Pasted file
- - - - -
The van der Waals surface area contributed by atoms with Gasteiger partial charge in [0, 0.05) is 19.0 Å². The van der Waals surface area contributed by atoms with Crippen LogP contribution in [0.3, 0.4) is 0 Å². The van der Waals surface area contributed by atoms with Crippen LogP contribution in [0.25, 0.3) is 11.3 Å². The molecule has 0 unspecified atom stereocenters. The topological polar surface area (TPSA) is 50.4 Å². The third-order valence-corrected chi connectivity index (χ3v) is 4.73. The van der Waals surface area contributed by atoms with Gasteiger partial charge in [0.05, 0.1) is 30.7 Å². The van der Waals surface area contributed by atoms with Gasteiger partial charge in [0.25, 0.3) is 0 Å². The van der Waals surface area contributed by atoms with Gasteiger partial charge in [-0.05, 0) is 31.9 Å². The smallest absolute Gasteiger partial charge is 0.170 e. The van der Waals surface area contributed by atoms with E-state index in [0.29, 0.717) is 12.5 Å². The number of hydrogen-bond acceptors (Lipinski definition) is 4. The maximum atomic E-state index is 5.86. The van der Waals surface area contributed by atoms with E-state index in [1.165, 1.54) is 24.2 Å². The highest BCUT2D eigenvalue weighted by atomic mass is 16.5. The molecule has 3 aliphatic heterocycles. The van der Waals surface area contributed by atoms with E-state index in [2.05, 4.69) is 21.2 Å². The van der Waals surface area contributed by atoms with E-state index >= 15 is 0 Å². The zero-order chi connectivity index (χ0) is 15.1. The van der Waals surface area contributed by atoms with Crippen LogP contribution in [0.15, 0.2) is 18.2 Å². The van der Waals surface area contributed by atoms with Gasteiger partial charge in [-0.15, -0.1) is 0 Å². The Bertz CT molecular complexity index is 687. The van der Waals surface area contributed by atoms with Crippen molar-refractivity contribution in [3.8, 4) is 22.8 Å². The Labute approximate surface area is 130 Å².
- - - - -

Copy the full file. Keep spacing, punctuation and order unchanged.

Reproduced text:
The van der Waals surface area contributed by atoms with Gasteiger partial charge in [0, 0.05) is 19.0 Å². The van der Waals surface area contributed by atoms with Crippen LogP contribution in [0.3, 0.4) is 0 Å². The van der Waals surface area contributed by atoms with Crippen LogP contribution in [0.25, 0.3) is 11.3 Å². The molecule has 0 unspecified atom stereocenters. The topological polar surface area (TPSA) is 50.4 Å². The third-order valence-corrected chi connectivity index (χ3v) is 4.73. The van der Waals surface area contributed by atoms with Gasteiger partial charge in [0.05, 0.1) is 30.7 Å². The van der Waals surface area contributed by atoms with Gasteiger partial charge in [0.25, 0.3) is 0 Å². The van der Waals surface area contributed by atoms with Gasteiger partial charge in [-0.05, 0) is 31.9 Å². The smallest absolute Gasteiger partial charge is 0.170 e. The van der Waals surface area contributed by atoms with E-state index in [0.29, 0.717) is 12.5 Å². The number of hydrogen-bond acceptors (Lipinski definition) is 4. The maximum atomic E-state index is 5.86. The van der Waals surface area contributed by atoms with E-state index in [1.165, 1.54) is 24.2 Å². The highest BCUT2D eigenvalue weighted by atomic mass is 16.5. The molecule has 3 aliphatic heterocycles. The van der Waals surface area contributed by atoms with E-state index in [2.05, 4.69) is 21.2 Å². The van der Waals surface area contributed by atoms with E-state index >= 15 is 0 Å². The zero-order chi connectivity index (χ0) is 15.1. The van der Waals surface area contributed by atoms with Crippen LogP contribution in [0.15, 0.2) is 18.2 Å². The van der Waals surface area contributed by atoms with Gasteiger partial charge in [-0.15, -0.1) is 0 Å². The Bertz CT molecular complexity index is 687. The van der Waals surface area contributed by atoms with Crippen molar-refractivity contribution in [3.8, 4) is 22.8 Å². The Labute approximate surface area is 130 Å².